Given such a background the judgment in the Writ Petition (Civil) No. 512/2002 is very crucial. In the days, months and years ahead it is likely to reveal Indian Government’s exact policy vis-à-vis networking of rivers and court’s considered response while dealing with contempt applications in the face of sub continental protest. This case is likely to give birth to a new international legal order to safeguard the legitimate regime of river basins from the obsolete notions of ‘conquest over nature’, ‘surplus’ rivers and taming rivers. If the environmental movement in the Indian sub-continent fails to stop this mega project, it would mean nothing short of a premature death of the movement itself and acceptance of the proposed rewriting of sub-continent’s geography with painful consequences as fait accompli.
I wish to draw your attention towards the pearls of wisdom from Mahabharata that describes the Divine Being saying, “The mountains are his bones. The earth is his fat and flesh. The oceans are his blood. Space is his stomach. The Wind is his breath. Fire is his energy. The rivers are his arteries and veins. Agni and Soma, otherwise called the Sun and the Moon, are called his eyes. The firmament above is his head. The earth is his two feet. The cardinal and subsidiary points of the horizon are his arms,” the new government should reject the idea of “inter-linking of rivers based on feasibility”. This is narrated by Bhishma in conversation with Yudhishthira while referring to the reply of sage Bhrigu to sage Bharadwaja. This verse occurs in the Shanti Parva of Mahabharata.
I had submitted that interlinking of rivers entails mutilation of the veins and arteries of the divine nature. Rivers shape the terrain and lives of people by its waters which are always in a dynamic state. Breaking this dynamic would unleash forces of uncontrolled change and invite the ‘law of unintended consequences’. Let’s remember the terrible Aral Sea disaster caused by the mistakes of Soviet Union in which two Siberian rivers were diverted. If water scarcity is the perennial question, there better answers like the groundwater recharge master plan available with the government. Water can be made to “Reach to All Homes, Farms and Factories” by adopting this plan as well at a minimal cost.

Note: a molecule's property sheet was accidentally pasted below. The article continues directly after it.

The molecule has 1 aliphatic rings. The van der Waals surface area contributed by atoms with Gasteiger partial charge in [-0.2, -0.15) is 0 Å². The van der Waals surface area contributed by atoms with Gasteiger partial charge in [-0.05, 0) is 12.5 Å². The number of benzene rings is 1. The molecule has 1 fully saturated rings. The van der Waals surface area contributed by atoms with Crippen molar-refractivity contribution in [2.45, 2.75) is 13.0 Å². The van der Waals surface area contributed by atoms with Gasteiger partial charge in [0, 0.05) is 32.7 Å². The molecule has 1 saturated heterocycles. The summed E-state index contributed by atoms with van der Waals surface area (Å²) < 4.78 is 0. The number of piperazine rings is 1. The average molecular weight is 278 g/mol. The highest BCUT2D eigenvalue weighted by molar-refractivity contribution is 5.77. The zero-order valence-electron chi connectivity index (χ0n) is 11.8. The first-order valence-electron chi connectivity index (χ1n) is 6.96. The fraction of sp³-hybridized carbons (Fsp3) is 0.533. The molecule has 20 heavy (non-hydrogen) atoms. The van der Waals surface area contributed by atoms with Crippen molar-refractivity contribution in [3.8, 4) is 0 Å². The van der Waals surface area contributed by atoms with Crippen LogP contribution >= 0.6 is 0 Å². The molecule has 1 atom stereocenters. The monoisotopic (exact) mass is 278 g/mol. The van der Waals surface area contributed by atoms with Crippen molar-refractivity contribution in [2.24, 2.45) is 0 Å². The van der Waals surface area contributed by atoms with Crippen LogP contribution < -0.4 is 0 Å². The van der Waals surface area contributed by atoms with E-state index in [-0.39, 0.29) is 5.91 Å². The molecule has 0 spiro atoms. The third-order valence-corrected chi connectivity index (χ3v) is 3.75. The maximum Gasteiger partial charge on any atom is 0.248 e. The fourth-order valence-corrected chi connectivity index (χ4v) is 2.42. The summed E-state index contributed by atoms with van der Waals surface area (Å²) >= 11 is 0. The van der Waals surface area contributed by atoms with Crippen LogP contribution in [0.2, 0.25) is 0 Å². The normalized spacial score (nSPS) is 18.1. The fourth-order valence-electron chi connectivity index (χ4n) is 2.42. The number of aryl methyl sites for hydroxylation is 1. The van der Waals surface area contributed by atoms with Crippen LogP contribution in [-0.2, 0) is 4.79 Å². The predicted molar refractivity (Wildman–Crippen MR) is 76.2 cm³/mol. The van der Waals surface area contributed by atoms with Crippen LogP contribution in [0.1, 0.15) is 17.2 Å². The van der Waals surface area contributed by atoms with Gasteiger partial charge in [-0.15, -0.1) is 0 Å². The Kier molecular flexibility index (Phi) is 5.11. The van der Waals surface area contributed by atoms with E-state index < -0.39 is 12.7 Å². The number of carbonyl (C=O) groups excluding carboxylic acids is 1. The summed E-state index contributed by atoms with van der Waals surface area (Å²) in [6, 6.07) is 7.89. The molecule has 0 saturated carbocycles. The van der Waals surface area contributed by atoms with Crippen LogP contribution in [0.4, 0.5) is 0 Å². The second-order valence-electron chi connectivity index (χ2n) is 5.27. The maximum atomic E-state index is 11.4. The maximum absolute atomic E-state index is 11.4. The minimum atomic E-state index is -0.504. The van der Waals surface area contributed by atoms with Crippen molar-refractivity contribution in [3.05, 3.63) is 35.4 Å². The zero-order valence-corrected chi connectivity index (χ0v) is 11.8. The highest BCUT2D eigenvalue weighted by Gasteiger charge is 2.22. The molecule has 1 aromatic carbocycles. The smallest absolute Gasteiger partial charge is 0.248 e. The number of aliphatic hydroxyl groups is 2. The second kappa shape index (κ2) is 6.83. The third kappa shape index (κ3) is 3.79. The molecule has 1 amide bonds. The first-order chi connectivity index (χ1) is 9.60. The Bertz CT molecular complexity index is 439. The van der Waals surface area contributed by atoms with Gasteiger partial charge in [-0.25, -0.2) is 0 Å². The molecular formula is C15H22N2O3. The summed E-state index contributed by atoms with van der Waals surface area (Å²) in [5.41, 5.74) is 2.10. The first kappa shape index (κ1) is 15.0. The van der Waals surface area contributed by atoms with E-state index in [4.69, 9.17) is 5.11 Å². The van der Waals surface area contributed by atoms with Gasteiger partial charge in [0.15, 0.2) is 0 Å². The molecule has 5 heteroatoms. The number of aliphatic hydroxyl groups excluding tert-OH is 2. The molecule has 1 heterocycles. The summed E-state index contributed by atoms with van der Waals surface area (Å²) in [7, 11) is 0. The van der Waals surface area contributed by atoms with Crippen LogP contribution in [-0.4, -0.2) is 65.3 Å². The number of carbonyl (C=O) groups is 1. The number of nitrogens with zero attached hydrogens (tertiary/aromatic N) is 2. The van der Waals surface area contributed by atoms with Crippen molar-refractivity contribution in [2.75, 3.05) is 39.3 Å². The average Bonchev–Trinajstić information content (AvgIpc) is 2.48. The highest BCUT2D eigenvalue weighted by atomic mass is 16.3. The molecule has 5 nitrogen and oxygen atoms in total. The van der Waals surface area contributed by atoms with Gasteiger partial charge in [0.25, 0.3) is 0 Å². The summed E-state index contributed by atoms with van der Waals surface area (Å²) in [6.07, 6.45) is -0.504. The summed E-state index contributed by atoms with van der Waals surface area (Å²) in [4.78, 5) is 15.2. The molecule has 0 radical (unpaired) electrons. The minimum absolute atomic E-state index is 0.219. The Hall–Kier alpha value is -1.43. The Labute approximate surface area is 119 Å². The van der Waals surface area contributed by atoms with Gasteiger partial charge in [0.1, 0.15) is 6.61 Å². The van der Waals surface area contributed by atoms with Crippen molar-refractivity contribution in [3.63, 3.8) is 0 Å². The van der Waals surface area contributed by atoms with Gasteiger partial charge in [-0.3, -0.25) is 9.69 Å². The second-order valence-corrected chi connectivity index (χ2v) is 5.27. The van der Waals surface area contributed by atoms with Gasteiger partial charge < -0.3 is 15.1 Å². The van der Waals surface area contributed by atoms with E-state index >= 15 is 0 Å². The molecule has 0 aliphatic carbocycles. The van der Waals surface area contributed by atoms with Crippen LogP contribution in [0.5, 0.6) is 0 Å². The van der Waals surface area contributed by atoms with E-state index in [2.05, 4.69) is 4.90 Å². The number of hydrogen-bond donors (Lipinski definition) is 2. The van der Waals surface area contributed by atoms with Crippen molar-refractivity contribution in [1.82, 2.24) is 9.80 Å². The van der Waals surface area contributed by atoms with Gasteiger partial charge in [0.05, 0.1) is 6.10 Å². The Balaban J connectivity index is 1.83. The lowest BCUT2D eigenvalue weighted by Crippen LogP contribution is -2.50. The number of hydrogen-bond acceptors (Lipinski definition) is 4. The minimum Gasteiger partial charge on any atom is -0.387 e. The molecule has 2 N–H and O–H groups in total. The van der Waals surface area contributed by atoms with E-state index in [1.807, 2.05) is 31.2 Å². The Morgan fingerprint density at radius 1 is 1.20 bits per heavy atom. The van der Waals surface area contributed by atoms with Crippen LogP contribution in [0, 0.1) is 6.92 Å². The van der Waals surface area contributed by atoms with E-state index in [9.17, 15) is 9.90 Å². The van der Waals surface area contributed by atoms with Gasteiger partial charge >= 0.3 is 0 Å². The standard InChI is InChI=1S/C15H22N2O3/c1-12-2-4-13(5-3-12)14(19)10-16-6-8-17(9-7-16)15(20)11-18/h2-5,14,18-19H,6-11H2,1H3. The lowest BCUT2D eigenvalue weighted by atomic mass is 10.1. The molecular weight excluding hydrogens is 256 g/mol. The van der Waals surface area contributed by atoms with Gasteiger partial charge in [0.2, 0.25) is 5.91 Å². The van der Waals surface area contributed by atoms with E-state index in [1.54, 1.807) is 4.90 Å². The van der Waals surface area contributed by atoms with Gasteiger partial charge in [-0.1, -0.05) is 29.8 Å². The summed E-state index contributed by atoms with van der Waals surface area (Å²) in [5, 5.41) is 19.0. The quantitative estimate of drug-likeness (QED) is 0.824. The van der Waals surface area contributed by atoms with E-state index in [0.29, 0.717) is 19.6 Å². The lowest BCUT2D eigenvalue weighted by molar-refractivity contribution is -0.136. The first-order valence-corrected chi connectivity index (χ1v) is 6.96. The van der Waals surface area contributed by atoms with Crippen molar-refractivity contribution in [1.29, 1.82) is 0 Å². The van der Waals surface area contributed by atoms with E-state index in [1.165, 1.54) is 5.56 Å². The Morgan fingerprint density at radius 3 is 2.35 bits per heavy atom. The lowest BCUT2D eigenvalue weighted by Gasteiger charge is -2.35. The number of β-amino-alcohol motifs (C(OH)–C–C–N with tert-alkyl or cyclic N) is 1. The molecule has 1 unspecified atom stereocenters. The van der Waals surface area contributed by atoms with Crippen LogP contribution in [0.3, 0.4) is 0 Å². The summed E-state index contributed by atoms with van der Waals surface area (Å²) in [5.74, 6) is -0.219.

It submitted that whenever there is conflict between financial gains and rivers, the latter must get priority over monetary benefits because by any yard stick economic value of a free flowing river is bigger than dammed and mutilated rivers. The capitalist, communist and colonial legacy of treating rivers as material flow that flow through pipelines must be abandoned and rivers must be treated as living beings that nourished our civilization for centuries and can nourish all the coming generations if cannibalistic tendency of diverting waters in bottles, dams and banks is stopped.
With regard to pollution in rivers, if the Prime Minister can demonstrate the political will to stop all the effluents and sewage from entering into river streams through a single executive decision, he would have done an exemplary act of arresting ecological collapse and for safeguarding the quality of blood flowing in veins and arteries of the present and future generations. Notably, one of the aims of the ILR project was dilution of pollution, disregarding its implications for the clean rivers. NWDA is under structural compulsion to push these ecologically destructive projects envisaged in 1970s to justify their continued existence. NCAER, NWDA and their promoters remain trapped in pre-climate crisis era wherein “taming of rivers”, dams were temples and not outcome of disease of gigantism and conquest over nature was considered part of scientific temper with which rivers could be murdered with impunity. The ToRs of the Task Force of 2002 and 2015 and court orders of 2002 and 2012 reveal that proponents of ILR project are frozen in a time warp.
In view of the above and the collective wisdom of the past and the present and responsibility towards coming generations besides concerns for non-human species there is a compelling reason to abandon ILR project for the sake of sanity and humanity.
While a beginning can be made with the above 12 steps, it must be realised that the economic ideology that has led to the current global financial crisis is the same ideology that is accountable for the ongoing ecological disorder of the lunatic ilk.
Therefore, nothing short of the death of the old industrial policies of the pre-climate crisis era and the rebirth of an enlightened policy-making that takes into account intergenerational equity with regard to natural resources would be sufficient. I am quite hopeful that you will be able to undo the regressive legacy of past years.
I will be happy to share more information and relevant documents in this regard.
Thanking you in anticipation
ToxicsWatch Alliance (TWA)